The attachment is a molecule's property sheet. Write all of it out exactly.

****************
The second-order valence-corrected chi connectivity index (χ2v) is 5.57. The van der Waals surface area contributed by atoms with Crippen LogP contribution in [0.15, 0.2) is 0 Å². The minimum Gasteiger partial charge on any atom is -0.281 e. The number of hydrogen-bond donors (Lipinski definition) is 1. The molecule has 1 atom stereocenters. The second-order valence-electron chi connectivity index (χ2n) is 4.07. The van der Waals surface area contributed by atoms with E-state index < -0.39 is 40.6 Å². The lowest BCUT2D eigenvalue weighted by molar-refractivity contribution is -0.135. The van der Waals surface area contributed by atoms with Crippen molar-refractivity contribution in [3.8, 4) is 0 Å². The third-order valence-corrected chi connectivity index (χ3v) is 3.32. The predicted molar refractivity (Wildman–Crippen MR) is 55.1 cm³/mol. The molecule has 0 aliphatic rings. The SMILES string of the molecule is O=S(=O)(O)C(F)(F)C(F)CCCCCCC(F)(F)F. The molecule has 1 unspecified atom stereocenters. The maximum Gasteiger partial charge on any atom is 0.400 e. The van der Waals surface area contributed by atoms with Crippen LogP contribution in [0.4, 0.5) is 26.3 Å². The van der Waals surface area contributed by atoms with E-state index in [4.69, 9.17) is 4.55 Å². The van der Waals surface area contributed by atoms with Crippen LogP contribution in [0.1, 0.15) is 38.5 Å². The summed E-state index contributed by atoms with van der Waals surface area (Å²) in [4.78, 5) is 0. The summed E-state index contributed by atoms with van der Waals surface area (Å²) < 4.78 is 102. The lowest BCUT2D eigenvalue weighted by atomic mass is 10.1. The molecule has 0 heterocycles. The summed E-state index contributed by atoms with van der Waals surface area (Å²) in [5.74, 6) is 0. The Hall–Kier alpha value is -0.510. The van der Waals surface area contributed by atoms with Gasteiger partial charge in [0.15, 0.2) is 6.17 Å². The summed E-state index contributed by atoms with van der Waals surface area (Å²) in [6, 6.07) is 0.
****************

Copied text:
The second-order valence-corrected chi connectivity index (χ2v) is 5.57. The van der Waals surface area contributed by atoms with Crippen LogP contribution in [0.15, 0.2) is 0 Å². The minimum Gasteiger partial charge on any atom is -0.281 e. The number of hydrogen-bond donors (Lipinski definition) is 1. The molecule has 1 atom stereocenters. The second-order valence-electron chi connectivity index (χ2n) is 4.07. The van der Waals surface area contributed by atoms with E-state index < -0.39 is 40.6 Å². The lowest BCUT2D eigenvalue weighted by molar-refractivity contribution is -0.135. The van der Waals surface area contributed by atoms with Crippen molar-refractivity contribution in [3.8, 4) is 0 Å². The third-order valence-corrected chi connectivity index (χ3v) is 3.32. The predicted molar refractivity (Wildman–Crippen MR) is 55.1 cm³/mol. The molecule has 0 aliphatic rings. The SMILES string of the molecule is O=S(=O)(O)C(F)(F)C(F)CCCCCCC(F)(F)F. The molecule has 1 unspecified atom stereocenters. The maximum Gasteiger partial charge on any atom is 0.400 e. The van der Waals surface area contributed by atoms with Crippen LogP contribution in [0.4, 0.5) is 26.3 Å². The van der Waals surface area contributed by atoms with E-state index in [4.69, 9.17) is 4.55 Å². The van der Waals surface area contributed by atoms with Crippen LogP contribution in [0.1, 0.15) is 38.5 Å². The summed E-state index contributed by atoms with van der Waals surface area (Å²) in [4.78, 5) is 0. The summed E-state index contributed by atoms with van der Waals surface area (Å²) < 4.78 is 102. The lowest BCUT2D eigenvalue weighted by atomic mass is 10.1. The molecule has 0 heterocycles. The summed E-state index contributed by atoms with van der Waals surface area (Å²) in [5.74, 6) is 0. The Hall–Kier alpha value is -0.510. The van der Waals surface area contributed by atoms with Gasteiger partial charge in [0.15, 0.2) is 6.17 Å². The summed E-state index contributed by atoms with van der Waals surface area (Å²) in [6, 6.07) is 0.